The Deepwater Horizon oil spill of 2010 brought a renewed focus on finding the least environmentally harmful and most cost-effective solutions to our society’s energy needs. Seventy-one percent of the Earth’s surface is covered by its oceans. In the last century, much attention has been focused on submarine hydrocarbon deposits, such as the extensive natural gas and oil reserves situated under the outer continental shelf (OCS). “The OCS is a significant source of oil and gas for the Nation’s energy supply,” with leases for 43 million acres of the OCS providing 15 percent of America’s domestic natural gas production and 27 percent of America’s domestic oil production. Oil and natural gas are not the only energy resources held by our oceans; the Earth’s oceans contain vast stores of energy, much of which can be harnessed to create usable power in the form of electricity. Beyond these hydrocarbon mineral resources, the ocean offers great potential for the extraction of renewable energy. Analyses of the renewable energy generation potential of the oceans suggest harnessable energy far in excess of global electricity demands. Moreover, it is estimated that more than half of the population of the United States lives near or on the coast. This fact of geography and demography points to the great potential for using ocean energy resources to provide useful power to society. As the United States moves toward an increased reliance on lower-carbon fuels and the production of renewable energy, demand for renewable ocean energy resources is growing. These resources include the generation of electricity from offshore wind, tides, currents and waves, as well as capturing usable power from ocean thermal energy gradients. This Article provides a unique overview of the opportunities for the production of usable power from ocean energy resources other than oil and gas, as well as the legal regimes applicable to, and policy questions relating to that production. Part I covers the diverse array of technologies available for the extraction of energy from ocean resources, and illustrates selected examples of ocean energy projects in operation or under development. Part II addresses the patchwork of legal regimes governing ocean energy development in United States waters. Part III summarizes key tools and incentives that states and the federal government can and do employ to further ocean energy development. Part IV focuses on the question of whether ocean renewable power can be cost-competitive, using case studies to analyze that question. Part V covers policy questions that must be answered as society moves forward to tap the ocean’s energy resources. In summary, this Article offers a comprehensive characterization of the oceans’ potential to produce renewable power, as well as an analysis of how the current fragmented regulatory framework may be hampering development of these resources’ full potential. It offers recommendations for consolidating regulatory review of renewable ocean energy projects to reduce regulatory risk and enable renewable ocean energy to become more a cost-competitive component of the nation’s energy resources.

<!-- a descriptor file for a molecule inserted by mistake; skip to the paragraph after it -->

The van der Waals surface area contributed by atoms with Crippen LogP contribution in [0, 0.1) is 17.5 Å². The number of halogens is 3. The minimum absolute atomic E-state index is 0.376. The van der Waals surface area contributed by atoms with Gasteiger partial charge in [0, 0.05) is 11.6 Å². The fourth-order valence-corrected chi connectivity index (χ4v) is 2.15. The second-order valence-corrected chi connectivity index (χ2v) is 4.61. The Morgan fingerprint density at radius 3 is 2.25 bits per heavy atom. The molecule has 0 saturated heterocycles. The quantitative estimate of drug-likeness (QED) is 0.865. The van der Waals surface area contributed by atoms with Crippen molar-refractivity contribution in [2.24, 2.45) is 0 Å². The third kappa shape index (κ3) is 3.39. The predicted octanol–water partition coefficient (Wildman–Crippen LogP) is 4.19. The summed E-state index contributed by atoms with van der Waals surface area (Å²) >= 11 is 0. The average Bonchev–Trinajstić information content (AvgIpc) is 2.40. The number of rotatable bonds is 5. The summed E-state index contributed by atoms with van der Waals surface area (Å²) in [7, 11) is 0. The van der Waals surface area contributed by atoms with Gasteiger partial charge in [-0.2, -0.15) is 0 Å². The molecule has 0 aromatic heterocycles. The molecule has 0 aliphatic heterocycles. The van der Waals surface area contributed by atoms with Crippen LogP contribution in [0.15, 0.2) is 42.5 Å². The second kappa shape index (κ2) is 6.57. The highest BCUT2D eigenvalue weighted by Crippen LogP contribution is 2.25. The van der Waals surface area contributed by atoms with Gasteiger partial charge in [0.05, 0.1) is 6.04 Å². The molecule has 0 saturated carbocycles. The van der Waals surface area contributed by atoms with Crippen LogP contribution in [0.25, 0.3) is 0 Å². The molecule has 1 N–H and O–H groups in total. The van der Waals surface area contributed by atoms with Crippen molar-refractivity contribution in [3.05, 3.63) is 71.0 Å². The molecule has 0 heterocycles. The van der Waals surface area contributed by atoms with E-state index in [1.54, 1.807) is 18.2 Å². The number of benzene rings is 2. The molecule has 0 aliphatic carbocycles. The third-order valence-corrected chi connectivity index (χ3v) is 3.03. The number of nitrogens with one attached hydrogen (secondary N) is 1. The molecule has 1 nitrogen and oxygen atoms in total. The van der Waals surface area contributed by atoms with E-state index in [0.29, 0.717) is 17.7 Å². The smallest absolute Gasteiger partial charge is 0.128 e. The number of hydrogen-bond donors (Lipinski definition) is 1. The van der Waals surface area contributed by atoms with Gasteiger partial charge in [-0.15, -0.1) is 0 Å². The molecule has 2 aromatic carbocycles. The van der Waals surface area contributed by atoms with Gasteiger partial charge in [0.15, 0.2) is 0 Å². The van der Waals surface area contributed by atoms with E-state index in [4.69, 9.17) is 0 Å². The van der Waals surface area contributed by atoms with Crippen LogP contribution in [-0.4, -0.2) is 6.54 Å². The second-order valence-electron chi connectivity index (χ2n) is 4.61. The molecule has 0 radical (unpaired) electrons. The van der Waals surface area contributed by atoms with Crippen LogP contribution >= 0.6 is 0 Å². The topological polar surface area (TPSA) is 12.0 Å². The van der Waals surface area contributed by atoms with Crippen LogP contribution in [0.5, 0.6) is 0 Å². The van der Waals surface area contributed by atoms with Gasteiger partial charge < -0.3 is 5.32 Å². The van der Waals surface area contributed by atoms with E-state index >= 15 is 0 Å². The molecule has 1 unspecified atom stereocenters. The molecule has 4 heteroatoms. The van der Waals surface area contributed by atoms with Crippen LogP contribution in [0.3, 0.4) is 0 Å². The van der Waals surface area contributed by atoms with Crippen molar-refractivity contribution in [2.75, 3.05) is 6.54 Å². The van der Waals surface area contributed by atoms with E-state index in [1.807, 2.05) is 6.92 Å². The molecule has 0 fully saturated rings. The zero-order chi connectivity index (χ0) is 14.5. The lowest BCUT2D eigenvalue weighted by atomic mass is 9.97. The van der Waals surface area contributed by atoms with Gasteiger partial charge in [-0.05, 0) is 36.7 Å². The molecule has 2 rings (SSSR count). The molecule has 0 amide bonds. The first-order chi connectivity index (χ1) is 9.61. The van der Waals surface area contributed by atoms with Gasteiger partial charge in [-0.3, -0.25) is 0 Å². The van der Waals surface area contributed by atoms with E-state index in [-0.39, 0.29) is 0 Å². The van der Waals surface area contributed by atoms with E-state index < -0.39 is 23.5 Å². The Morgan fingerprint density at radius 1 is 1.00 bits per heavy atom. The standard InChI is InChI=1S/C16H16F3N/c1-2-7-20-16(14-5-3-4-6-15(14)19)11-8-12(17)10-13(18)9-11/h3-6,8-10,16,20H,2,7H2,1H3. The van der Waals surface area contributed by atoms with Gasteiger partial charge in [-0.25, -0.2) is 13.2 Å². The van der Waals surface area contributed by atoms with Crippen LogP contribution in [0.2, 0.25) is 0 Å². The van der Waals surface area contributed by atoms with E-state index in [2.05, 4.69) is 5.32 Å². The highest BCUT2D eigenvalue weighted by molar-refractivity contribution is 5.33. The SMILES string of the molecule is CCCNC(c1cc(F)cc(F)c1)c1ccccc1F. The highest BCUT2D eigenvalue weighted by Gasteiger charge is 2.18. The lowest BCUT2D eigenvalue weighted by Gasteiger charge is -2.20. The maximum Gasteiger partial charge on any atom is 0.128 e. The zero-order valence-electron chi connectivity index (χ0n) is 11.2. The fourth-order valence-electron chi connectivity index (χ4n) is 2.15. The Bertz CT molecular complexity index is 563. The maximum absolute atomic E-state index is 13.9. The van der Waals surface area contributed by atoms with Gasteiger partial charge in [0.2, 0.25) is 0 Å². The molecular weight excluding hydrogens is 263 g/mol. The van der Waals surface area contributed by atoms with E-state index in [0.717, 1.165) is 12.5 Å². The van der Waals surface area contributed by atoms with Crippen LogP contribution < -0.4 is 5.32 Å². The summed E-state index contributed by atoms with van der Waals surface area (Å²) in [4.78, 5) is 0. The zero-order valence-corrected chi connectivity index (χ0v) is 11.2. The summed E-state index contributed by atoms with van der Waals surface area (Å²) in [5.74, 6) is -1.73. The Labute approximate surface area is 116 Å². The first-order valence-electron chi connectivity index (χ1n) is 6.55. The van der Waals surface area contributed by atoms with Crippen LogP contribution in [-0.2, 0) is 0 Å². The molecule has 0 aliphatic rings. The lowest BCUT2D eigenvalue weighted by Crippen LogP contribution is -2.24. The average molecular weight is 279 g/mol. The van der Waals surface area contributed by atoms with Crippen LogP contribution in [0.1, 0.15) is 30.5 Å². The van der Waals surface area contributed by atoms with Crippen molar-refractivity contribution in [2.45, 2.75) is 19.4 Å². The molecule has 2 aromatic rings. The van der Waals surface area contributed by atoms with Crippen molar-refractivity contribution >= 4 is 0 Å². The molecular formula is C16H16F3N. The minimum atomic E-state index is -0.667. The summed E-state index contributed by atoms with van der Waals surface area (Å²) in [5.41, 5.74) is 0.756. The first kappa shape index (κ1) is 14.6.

Todd J. Griset,
Harnessing The Ocean's Power: Opportunities In Renewable Ocean Energy Resources,
Ocean & Coastal L.J.
Available at: http://digitalcommons.mainelaw.maine.edu/oclj/vol16/iss2/8